# Vibratory System

Discussion in 'Hydrodynamics and Aerodynamics' started by gonzo, Jul 25, 2018.

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### MikeJohnsSenior Member

Well that's the very question I was asking you, there's nothing more than a single horizontal force input and the chain gets raised off the seabed. You say, contrary to reality, that's not possible since it violates your understanding of the laws of physics.

It's also reasonable to think you might by now, have looked up Determining the Components of a Vector.

I told you the vertical force is a component of the Tension vector of the Catenary at the attachment. And your response was "What do you mean by a Tension vector" !

Now you are asking the same question again, where does the vertical force comes from. Yet that's the very question I'm asking YOU to think about.

You could start by trying to comprehend the horizontal force acting on a body on an inclined plane that even Barry was trying to teach you. You'll find it in any school physics text book.

Last edited: Aug 11, 2018
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### Ad HocNaval Architect

There are none. That is your own subjective interpretation of a technical debate.

You are being asked to define or explain something you have said, as it is incorrect /misleading. Thus only you feel it is personal because only you can answer the disparity in your conflicting statements.
Any engineer would not have problem with this...as there are no emotions in engineering, only facts. But it seems your 'facts' are at variance to that which is commonly accepted and understood by the wider engineering/scientific community. That's all.

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### gonzoSenior Member

The vector has a horizontal and a vertical component. However, are you saying it only has a horizontal component? I can't follow your argument. The weight of the chain and the anchor, plus the "hold" of the anchor have vertical components pointing down. The buoyancy of the boat has a vertical component pointing up. They cancel each other, like Newton's law postulates. You say that there is no vertical component, and that is what I claim is wrong.

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### gonzoSenior Member

Once more you engage on a personal, emotional attack instead of discussing facts, while claiming there are no emotions in engineering. I asked a simple question: Do you claim there is no vibration system without damping? Also, I stated that every vibrating system is also an oscillating system; do you say that statement is wrong? Could you answer without emotional outbursts?

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### Mr EfficiencySenior Member

This thread has produced more bile than one of those caged Chinese bear farms !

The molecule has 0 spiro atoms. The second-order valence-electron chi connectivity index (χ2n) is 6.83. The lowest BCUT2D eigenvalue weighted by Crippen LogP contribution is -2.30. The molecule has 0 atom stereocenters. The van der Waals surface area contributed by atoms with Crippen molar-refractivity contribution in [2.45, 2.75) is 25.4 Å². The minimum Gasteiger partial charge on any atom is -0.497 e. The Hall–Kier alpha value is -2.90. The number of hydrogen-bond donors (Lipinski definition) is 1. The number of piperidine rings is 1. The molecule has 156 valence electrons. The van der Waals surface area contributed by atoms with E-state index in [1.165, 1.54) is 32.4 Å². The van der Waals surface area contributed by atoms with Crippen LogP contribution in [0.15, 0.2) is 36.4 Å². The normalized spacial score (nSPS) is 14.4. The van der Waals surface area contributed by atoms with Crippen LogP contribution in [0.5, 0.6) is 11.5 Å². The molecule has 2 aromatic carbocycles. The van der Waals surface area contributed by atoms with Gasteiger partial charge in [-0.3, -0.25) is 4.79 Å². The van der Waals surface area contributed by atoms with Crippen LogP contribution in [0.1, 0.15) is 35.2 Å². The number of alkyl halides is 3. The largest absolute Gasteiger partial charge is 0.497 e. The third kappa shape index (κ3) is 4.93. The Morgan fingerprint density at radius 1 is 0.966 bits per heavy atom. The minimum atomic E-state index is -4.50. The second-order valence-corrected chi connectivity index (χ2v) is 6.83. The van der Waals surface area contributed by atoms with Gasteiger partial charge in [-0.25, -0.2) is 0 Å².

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### Ad HocNaval Architect

You must be reading a totally different webpage___????

Please explain where there is emotional content in the post above.

If you, as an engineer, are unable to support your claims with evidence and known accetped facts, there is little i can do if you interpret this as an attack on you. Because it is not about you, it is about your claims nothing more nothing less. If you are unable to answer the question about your unsupported claims ~ your only retort will be to claim a personal attack. That is not an engineering reply! The basics of science and engineering is being able to support ones claims with facts and evidence. Thus there are no emtions only facts. Little of this so far.

That was not what you said. You said this;

And yes ....this statement is incorrect as noted on the other thread which you have yet to answer fully.

Last edited: Aug 13, 2018
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### BlueBellWOT

It comes from the vector.
Just like the horizontal component.

Is this a trick question or are you just dumbing things down a bit?

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### MikeJohnsSenior Member

No, just that the vertical components you mention cancel out.

But you are deviating a bit. In several posts you’ve clearly argued that a horizontal Applied Force can’t lift an object. That’s what we are currently discussing. I’ve asked you what force input does the work of lifting the chain considering there is only one applied force.

You keep saying that you don’t understand where the vertical force component originates that does that work. But it’s no different to understanding how a horizontal force can push a body up an inclined plane.

Maybe considering another model might help:

Think of it as a tractor backing up to the wharf edge hooking the chain end to it’s tow hook, then driving forward until the catenary forms, then stopping. The horizontal pull of the tractor does all the work of lifting the chain, there is only one applied force and you can see that it's only horizontal.

The increasing upward force from the ground through the wheels as the chain lifts is not an Applied Force, it’s a Reaction. If you start arguing about the inclusion of a pressure increase and partial flattening of the tires then you are just including unnecessary factors. Buoyancy is similar it’s a reaction similar to the tractors tires deforming.

In the diagram below is every force directly relevant to modelling the ideal system in it’s equilibrium state. No other forces need to be added. We’ll ignore seabed friction for this case.

It might help too if you comprehend the following:

We can resolve the Tension vector at any point (Tangential) of the Chain. The Horizontal Force component of the tension vector is constant throughout the length. While the vertical force component isn’t constant, it ranges from a maximum at the top to zero at the touchdown point.

Last edited: Aug 14, 2018
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